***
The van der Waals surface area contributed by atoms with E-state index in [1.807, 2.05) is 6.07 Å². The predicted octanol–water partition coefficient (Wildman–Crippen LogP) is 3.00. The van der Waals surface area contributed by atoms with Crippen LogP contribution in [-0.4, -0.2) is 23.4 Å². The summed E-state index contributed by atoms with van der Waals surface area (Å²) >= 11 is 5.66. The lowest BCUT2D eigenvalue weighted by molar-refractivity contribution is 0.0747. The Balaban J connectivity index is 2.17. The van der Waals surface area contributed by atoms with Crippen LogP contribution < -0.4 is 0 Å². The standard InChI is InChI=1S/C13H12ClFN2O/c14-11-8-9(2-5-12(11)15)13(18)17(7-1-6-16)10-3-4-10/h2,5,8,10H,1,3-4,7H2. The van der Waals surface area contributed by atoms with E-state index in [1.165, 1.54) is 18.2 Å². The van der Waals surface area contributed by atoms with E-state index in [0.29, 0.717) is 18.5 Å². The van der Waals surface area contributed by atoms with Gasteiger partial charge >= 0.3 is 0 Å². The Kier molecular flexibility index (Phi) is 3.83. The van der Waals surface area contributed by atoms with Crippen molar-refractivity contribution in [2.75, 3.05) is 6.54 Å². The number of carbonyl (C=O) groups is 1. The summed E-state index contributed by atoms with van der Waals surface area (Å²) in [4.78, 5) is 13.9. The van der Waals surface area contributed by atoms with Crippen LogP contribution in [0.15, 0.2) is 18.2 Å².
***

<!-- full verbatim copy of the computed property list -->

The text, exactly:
The van der Waals surface area contributed by atoms with E-state index in [1.807, 2.05) is 6.07 Å². The predicted octanol–water partition coefficient (Wildman–Crippen LogP) is 3.00. The van der Waals surface area contributed by atoms with Crippen LogP contribution in [-0.4, -0.2) is 23.4 Å². The summed E-state index contributed by atoms with van der Waals surface area (Å²) >= 11 is 5.66. The lowest BCUT2D eigenvalue weighted by molar-refractivity contribution is 0.0747. The Balaban J connectivity index is 2.17. The van der Waals surface area contributed by atoms with Crippen LogP contribution < -0.4 is 0 Å². The standard InChI is InChI=1S/C13H12ClFN2O/c14-11-8-9(2-5-12(11)15)13(18)17(7-1-6-16)10-3-4-10/h2,5,8,10H,1,3-4,7H2. The van der Waals surface area contributed by atoms with E-state index in [1.165, 1.54) is 18.2 Å². The van der Waals surface area contributed by atoms with E-state index in [0.29, 0.717) is 18.5 Å². The van der Waals surface area contributed by atoms with Gasteiger partial charge >= 0.3 is 0 Å². The Kier molecular flexibility index (Phi) is 3.83. The van der Waals surface area contributed by atoms with Crippen molar-refractivity contribution in [2.75, 3.05) is 6.54 Å². The number of carbonyl (C=O) groups is 1. The summed E-state index contributed by atoms with van der Waals surface area (Å²) in [4.78, 5) is 13.9. The van der Waals surface area contributed by atoms with Crippen LogP contribution in [0.15, 0.2) is 18.2 Å².